For me the work of George Tuska is one of the best examples of how American comics and newspaper strips from the fifties have been ignored for many years and still continue to be unexplored (although things are getting better). Twomorrow, an excellent company with terrific magazines (Alter Ego, Back Issue, The Jack Kirby Collector, Draw, etc.) and great books on individual creators (the Masters series, but also solo books on Don Heck and Matt baker) has brought out a terrific book on George Tuska by Dewey Cassell. It's a very well written book and everything in it is admirable. The rpint edition has sold out, but you can still buy the digital version ( and read 30 page for free at the same link. But... it only pais attention to the merest fraction of Mr. Tuska's work in the fifties. Which, if you see work like this story or his work for Standard or the long run of Scorchy Smith Sundays and dailies he did from 1954 to 1959 I don;t undertand. In the old days, I sort of got it, because things were not very available back then. Even I was surprised when I came across the Sunday version of Scorchy Smityh a couple of years ago becaus eI had literally never seen it. But when this book was written my samples of the strip were already online and the Digital Comics Museum was up and running where I have found all of my non Marvel samples of Tuska's work. Okay, there is more now then there was five years ago, but am I alone in thinking this mid fifties period of Tuska's career contains some of his best work. What it doesn't have, of course is superheroes. I once asked Dewey why he didn;t include more work from the fifties and he said it was the result of a discussion with the publisher that they decided this was not something the audinece would know or be interested in. They wanted George Tuska, the Marvel and DC inker and artist. The guy who did Iron Man and World's Greatest Superheroes. So I probably am wrong. You don't want to see this. Well, tough luck. I do.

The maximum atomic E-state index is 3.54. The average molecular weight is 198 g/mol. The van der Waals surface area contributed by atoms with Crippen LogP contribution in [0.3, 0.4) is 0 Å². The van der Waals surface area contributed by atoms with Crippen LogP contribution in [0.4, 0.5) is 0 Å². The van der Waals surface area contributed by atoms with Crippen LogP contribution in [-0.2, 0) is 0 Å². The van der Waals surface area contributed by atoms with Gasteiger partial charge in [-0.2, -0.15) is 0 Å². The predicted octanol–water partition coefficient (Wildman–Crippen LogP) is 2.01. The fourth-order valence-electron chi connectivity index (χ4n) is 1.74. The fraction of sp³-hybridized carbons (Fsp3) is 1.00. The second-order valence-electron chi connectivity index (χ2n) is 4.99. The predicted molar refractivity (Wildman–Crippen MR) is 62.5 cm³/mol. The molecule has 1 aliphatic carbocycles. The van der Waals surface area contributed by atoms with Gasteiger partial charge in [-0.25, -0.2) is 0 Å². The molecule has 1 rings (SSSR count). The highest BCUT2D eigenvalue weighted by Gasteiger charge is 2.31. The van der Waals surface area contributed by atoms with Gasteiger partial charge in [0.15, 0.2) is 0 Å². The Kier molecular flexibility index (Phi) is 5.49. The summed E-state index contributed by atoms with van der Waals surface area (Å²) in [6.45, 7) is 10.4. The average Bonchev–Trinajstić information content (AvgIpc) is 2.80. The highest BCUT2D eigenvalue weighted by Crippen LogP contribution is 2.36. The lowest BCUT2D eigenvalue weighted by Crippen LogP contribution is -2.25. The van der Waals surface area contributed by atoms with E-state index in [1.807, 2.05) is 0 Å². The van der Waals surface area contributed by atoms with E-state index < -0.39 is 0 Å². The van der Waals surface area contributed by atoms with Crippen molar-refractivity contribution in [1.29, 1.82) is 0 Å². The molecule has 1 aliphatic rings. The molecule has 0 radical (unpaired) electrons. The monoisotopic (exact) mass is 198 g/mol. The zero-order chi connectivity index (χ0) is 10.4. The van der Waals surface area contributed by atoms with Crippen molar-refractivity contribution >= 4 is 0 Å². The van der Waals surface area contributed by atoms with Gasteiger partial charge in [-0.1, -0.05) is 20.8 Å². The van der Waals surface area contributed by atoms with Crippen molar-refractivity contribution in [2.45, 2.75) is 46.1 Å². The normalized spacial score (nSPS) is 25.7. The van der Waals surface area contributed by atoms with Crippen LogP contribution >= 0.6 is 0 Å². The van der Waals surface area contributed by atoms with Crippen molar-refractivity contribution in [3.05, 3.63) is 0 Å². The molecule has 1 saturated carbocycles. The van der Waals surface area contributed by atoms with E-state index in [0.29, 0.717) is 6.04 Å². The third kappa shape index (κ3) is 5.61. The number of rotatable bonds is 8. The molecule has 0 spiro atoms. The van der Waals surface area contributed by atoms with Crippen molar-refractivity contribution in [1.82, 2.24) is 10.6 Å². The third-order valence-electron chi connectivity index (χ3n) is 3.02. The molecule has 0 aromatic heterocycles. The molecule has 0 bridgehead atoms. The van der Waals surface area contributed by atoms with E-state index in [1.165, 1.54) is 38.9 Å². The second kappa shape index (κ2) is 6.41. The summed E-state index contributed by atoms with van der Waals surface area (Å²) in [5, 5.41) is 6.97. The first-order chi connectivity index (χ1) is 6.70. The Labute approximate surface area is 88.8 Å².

Friday, July 15, 2016

Indiana's Little Sister

Thursday Story Strip Day.

Bob Oksner was talented artist who never seems to have reached the peak of his talent except when he was working in a scaled down version of his own style. In the forties he broke through with a well drawn adventures strip in a mild variation on the Milt Caniff style. From what I have seen the problem with this strip seems to have been that it was with a very small or uninterested syndicate. Every sample I have seen is badly colored, many are in a badly truncated two tier form (the only strip I know that made the two tier version by only dropping the first panel from the three tier and adding two the other two to the rest, creating a very ugle two times five panel grid which could be reprinted smaller than the two times four panel one. I have stated before that I find that almost every strip looks better in the three tier version, which probably is because it breaths air into the strip. This ten panel two tier does just the opposite, as you can see below.

Nevertheless, these strips are highly sough after, which I why I have never bought any. Too expensive for my taste. These samples are all from the backs of other stuff I was scanning. Now i wish I had more, because they do look nice.